Another character, Tillie, knew that she was “unnatural” and considered wrong for her times as well. She bit back her opinions and observations and was cross about it the entire time, even if she thought she was fooling people. Her life changed with a rural teaching assignment that gave her freedom and introduced her to people willing to acknowledge and even accept the way she was, but she and everyone around her know that they are not the norm as well. Their understanding is rare and forces them to build a community of their own after the town they were a part of more or less casts them out.


Lady Nichols, in some sense, had more freedom, living twenty years after Mena who was twenty years after Tillie. She also doesn’t. Even with the roaring twenties gaining steam, Lady Nichols walks a fine line between the changing times, the realizations she’s made of her position and role in society, but also propriety. She’s a chaperone in her first story, a role model and someone held to a higher standard. She tries, she fails, and she acknowledges that her actions are not what a woman of her class and age should be doing.


I doubt my balance between liberation and the time period is perfect, but my biggest pet peeve about historical fictions is when they fail to at least acknowledge the fact that the character is acting against the social standards of the times. You want a strong female character? That’s great. I support it.


Just remember: the people around her wouldn’t.


In Merritt’s case, he grew up watching his mother suffer after his father’s death, and he didn’t want his wife to do the same. Makade has, for the most part, rejected society after the way he and his family were treated. And Forsythe is just… abnormal himself. He prides himself on being a “black sheep.” There are others besides the men in the women’s life who see the value of some liberation, but it’s not something everyone appreciates.


That’s the part to remember: those old roles were not the ones we have now. People’s opinions were different. They were biased, they were sexist, and they were racist. Don’t fall into the trap of thinking today’s political correctness makes for believable historical fiction.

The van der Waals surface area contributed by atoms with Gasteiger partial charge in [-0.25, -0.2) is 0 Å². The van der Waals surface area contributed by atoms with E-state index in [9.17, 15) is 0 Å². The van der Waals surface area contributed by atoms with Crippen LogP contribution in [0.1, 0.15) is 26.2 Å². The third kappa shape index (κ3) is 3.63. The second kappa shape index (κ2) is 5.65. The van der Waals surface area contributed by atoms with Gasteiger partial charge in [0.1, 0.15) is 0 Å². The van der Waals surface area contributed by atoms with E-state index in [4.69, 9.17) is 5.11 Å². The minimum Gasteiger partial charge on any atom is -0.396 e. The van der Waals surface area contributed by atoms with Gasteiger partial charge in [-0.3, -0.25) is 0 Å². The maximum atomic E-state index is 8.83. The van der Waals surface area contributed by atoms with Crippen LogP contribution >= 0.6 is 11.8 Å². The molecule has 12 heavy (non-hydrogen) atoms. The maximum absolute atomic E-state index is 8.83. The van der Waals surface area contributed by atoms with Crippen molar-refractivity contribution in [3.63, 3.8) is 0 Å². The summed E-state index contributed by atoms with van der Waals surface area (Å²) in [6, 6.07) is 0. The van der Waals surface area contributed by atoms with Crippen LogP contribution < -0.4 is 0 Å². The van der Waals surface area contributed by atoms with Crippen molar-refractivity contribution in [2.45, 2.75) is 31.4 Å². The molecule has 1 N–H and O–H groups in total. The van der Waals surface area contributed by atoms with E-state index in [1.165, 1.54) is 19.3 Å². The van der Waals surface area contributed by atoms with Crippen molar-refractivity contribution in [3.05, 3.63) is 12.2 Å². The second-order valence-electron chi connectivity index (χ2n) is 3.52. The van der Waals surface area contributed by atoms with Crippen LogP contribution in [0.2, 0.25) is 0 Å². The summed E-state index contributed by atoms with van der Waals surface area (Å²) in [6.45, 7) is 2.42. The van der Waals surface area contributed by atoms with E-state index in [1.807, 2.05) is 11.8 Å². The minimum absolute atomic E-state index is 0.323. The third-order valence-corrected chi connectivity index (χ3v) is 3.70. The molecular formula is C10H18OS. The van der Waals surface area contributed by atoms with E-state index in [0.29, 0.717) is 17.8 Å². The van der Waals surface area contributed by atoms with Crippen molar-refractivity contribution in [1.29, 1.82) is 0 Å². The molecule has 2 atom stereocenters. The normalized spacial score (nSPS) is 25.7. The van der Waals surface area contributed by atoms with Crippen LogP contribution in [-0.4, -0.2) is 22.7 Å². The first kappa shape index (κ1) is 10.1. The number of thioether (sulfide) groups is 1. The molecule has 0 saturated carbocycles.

Our past is not always something we should be proud of.

Working Titles

I was preparing a little entry for the Kabobbles Sing Along section about the song that inspired my choice for the working title for The Lady in Black’s sequel. Working titles are what I call the story while I’m writing it. Not all of them come with the right title instantly. Some do. Others refuse to be pinned down right away.


Some titles were easy. In the Family was always In the Family from the moment it was begun on my phone. Any Other Reality was that from the beginning as well. I don’t know what else The Monster in My Garden Shed or The Memory Collector could be. The same goes for The Not-So-Super Superhero. He is that. His story could be told under no other name. As soon as I started typing it, I had the title for The Consultant and the Cat. The Lady in Black had a working title years ago that was abandoned before typing began.


On the other hand, other titles have not come so readily. Some don’t even feel right now. That would be the case with The Geek and the Fed and Unexpected Gifts. Each of them took on a new name from their working title, “Geek” and “Obligation” respectively, but they haven’t entirely settled on them. Criss-Crossed Paths started out using its first chapter title, and then it became “Tempest and Lonely Hearts” after the nicknames of two of the characters. The new title is still being debated.


Other titles come along as the story progress.


Just a Whim, believe it or not, started out as “The Crankening,” owing to the other half of Kabobbles Publishing’s daughter, who was extremely cranky when I began the story. Matched Set started out as “Favor,” but once the figurine set started to feature so heavily in it, the matched set made perfect sense.


All the Men in My Life began as “Old Love Best Unseen” which completely doesn’t fit it. The new title owes from a line that Franklin says to Mira, “All the men in your life piss me off.” She responds with, “Franklin, you’re one of the men in my life.”


The series that starts with Nickel and Dime each had their own working title. Nickel and Dime was “Change Your Identity.” Until the end of it, Variety Store was just “Nickel and Dime the Second.” The third one, however, was Five and Ten from the beginning. The secondhand store owned by Effie Lincoln could be called a “nickel and dime” or “five and ten” or even “variety store,” so all the stories have that theme to their titles.


Last night, I named a story “Lollipop.” Funny how names go, right?